Unearthing Idaho: Hot Springs

MOUNTAIN HOME AIR FORCE BASE, Idaho — There’s nothing quite like the feeling of relaxing in a warm pool of water while steam rolls through the air. Add an incredible view and some good company in the mix, and great times are bound to unfold. But not everyone has such a picture-perfect hot tub setting. Fortunately, Idaho’s volcanic history and vast mountain ranges have it covered.

Hot springs, nature’s hot tubs, are abundant in Idaho and are relatively close to both Mountain Home and Boise, Idaho. There are more than 130 in the state, which is a pretty daunting number before narrowing down the search.

There are two types of hot springs — commercial springs, which usually have filtered concrete pools and some sort of lodge available, and public springs, which are usually made of piled rocks on the edge of a mountain or riverside.

Commercial springs require a fee, normally around $10, and sometimes even a reservation. Public springs are free but more often than not, are packed with people, and it comes down to either waiting for a group to leave or some extra planning.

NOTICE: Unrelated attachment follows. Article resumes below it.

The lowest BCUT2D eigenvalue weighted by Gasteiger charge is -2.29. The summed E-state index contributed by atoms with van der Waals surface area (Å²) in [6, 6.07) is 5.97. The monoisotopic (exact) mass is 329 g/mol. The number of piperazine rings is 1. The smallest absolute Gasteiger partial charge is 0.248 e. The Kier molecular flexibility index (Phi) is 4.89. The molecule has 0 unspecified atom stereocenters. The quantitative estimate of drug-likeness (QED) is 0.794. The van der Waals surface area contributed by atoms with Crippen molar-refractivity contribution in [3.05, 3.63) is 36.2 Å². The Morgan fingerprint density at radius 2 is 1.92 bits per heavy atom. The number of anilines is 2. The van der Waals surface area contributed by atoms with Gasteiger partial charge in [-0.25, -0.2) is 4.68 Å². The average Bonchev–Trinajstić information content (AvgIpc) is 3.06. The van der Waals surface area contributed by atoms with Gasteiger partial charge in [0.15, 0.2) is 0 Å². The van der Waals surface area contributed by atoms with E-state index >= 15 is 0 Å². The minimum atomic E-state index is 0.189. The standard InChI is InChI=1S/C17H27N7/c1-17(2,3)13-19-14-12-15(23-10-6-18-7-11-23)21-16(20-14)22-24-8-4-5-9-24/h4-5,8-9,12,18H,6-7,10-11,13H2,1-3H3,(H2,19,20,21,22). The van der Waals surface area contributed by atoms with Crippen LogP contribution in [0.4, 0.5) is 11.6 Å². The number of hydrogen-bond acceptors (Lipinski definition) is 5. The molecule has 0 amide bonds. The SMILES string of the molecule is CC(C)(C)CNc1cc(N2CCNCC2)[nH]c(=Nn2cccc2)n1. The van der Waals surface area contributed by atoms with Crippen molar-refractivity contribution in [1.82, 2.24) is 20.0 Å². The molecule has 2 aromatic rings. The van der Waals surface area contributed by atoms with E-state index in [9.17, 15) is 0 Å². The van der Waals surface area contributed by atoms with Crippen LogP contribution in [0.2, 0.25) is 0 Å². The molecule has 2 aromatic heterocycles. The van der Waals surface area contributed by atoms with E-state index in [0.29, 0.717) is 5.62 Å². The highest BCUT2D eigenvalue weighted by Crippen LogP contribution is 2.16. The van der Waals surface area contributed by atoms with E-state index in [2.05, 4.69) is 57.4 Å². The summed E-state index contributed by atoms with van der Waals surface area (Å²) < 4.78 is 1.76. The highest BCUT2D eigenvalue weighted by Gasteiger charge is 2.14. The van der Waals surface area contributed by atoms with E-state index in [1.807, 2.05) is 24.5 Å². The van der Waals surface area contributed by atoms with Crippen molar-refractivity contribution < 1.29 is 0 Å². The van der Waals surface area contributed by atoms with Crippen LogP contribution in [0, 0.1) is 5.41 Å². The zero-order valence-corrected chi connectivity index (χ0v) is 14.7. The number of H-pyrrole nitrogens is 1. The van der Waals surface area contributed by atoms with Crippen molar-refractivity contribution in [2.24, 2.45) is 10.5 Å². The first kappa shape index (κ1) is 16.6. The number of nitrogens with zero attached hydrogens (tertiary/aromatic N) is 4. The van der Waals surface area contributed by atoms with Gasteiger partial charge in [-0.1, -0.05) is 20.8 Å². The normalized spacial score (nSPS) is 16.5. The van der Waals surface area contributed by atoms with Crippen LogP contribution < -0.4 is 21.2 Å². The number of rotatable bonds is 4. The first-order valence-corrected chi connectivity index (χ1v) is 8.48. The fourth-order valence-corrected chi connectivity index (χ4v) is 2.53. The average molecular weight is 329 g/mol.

An easy workaround to avoid the crowds is to get there at the right time. Early mornings and just before dark are perfect. The sunrise and sunset are particularly beautiful when on the edge of a mountain while basking in a pool of spring water.

Morning and evening trips can also add to the level of risk however. Reduced visibility or icy paths can create dangerous commutes to some springs. Some are next to their parking areas and others require some pretty vertical hikes to get there. Be sure to understand the type of travel required for each spring prior to visiting.

Unfortunately, finding a spring isn’t as easy as asking your smartphone to take you to one. Only a few are available on GPS, and the others require a bit more searching, which is sort of bittersweet in my opinion. If everyone knew where they were, it would kill the peace and quiet. Luckily, there is a devoted community to Idaho’s natural hot tubs who have made it a bit easier to find them if you know where to look.

These teams of people are also committed to keeping the springs clean and safe. As these natural wonders are often visited by partiers, broken glass and trash can be an issue at some of the more popular springs. 

While there is some research and trial and error involved in finding a perfect hot spring experience, finding the best spot can create a staple weekend adventure for friends and family to relax.

For more information on hot spring locations, pricing and more, visit search Idaho Hot Springs on the Internet. Or visit the Bureau of Land Management for the most accurate information on closures and renovations.

No federal endorsement intended.

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